One short trip for a proton, one not-so-giant step for mankind, it turns out. On September 10 scientists at the Large Hadron Collider, near Geneva, successfully steered the first beam of protons around the accelerator’s 27-kilometer circular track. After entering the tunnel, the beam twice struck a scintillating screen, causing atoms in the screen to emit light. The first yellow spot in the screen grab at left was created just after the protons were kicked onto the correct trajectory by the injection system. The second spot was generated after the protons made one complete revolution, again striking the screen. But just nine days after this initial success, a faulty electrical connection in the tunnel led to a helium leak. Officials say the setback, combined with the closing of the accelerator during the winter to save fuel costs, means the long-awaited collision won’t be attempted until at least next spring.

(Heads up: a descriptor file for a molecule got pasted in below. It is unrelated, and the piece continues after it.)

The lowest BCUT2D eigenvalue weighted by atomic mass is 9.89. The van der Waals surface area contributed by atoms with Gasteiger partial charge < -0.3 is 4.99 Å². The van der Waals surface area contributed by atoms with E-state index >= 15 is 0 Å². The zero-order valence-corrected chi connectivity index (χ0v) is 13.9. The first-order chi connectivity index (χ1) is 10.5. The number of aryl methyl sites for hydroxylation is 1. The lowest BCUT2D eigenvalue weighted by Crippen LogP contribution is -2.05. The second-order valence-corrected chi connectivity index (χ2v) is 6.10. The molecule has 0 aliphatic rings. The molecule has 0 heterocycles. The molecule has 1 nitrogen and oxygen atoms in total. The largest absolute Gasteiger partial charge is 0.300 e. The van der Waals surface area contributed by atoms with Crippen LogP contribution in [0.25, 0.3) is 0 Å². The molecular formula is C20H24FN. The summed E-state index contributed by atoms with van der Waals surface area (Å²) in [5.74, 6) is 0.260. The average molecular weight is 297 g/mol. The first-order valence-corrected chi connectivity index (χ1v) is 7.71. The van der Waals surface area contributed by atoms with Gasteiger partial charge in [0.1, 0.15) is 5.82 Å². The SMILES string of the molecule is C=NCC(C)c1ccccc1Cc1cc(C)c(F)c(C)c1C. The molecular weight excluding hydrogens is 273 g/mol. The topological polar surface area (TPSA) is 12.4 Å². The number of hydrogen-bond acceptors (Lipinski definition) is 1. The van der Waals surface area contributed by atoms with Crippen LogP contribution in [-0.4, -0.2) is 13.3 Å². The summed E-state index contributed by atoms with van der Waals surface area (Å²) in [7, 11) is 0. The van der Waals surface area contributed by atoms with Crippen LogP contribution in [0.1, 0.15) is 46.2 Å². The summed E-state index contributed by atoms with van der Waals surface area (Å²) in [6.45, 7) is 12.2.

Note: To comment, Science News subscribing members must now establish a separate login relationship with Disqus. Click the Disqus icon below, enter your e-mail and click “forgot password” to reset your password. You may also log into Disqus using Facebook, Twitter or Google.